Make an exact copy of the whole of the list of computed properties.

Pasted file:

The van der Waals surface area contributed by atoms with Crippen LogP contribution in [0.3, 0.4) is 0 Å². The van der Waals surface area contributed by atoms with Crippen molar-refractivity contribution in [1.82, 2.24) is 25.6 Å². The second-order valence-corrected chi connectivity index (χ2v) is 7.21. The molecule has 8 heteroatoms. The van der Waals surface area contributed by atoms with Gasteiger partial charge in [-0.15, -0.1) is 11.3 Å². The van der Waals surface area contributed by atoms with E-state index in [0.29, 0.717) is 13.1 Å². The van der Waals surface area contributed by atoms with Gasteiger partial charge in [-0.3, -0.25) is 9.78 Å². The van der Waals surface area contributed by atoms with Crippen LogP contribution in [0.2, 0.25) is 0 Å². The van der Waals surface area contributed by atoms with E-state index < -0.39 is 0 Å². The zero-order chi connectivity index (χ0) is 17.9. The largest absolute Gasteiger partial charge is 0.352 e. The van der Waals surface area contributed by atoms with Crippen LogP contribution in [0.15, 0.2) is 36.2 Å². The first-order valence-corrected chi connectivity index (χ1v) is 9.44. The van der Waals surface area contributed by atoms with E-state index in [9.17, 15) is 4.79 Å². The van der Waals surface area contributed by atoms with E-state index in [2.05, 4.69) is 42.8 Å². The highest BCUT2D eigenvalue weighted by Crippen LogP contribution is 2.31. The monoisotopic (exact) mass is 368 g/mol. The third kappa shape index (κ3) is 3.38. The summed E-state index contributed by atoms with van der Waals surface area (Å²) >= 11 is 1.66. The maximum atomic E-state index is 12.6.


The van der Waals surface area contributed by atoms with Crippen LogP contribution in [0.3, 0.4) is 0 Å². The van der Waals surface area contributed by atoms with Crippen molar-refractivity contribution in [1.82, 2.24) is 25.6 Å². The second-order valence-corrected chi connectivity index (χ2v) is 7.21. The molecule has 8 heteroatoms. The van der Waals surface area contributed by atoms with Gasteiger partial charge in [-0.15, -0.1) is 11.3 Å². The van der Waals surface area contributed by atoms with E-state index in [0.29, 0.717) is 13.1 Å². The van der Waals surface area contributed by atoms with Gasteiger partial charge in [-0.3, -0.25) is 9.78 Å². The van der Waals surface area contributed by atoms with Crippen LogP contribution in [0.2, 0.25) is 0 Å². The van der Waals surface area contributed by atoms with E-state index < -0.39 is 0 Å². The zero-order chi connectivity index (χ0) is 17.9. The largest absolute Gasteiger partial charge is 0.352 e. The van der Waals surface area contributed by atoms with Crippen LogP contribution in [0.15, 0.2) is 36.2 Å². The first-order valence-corrected chi connectivity index (χ1v) is 9.44. The van der Waals surface area contributed by atoms with E-state index in [9.17, 15) is 4.79 Å². The van der Waals surface area contributed by atoms with E-state index in [2.05, 4.69) is 42.8 Å². The highest BCUT2D eigenvalue weighted by Crippen LogP contribution is 2.31. The monoisotopic (exact) mass is 368 g/mol. The third kappa shape index (κ3) is 3.38. The summed E-state index contributed by atoms with van der Waals surface area (Å²) >= 11 is 1.66. The maximum atomic E-state index is 12.6.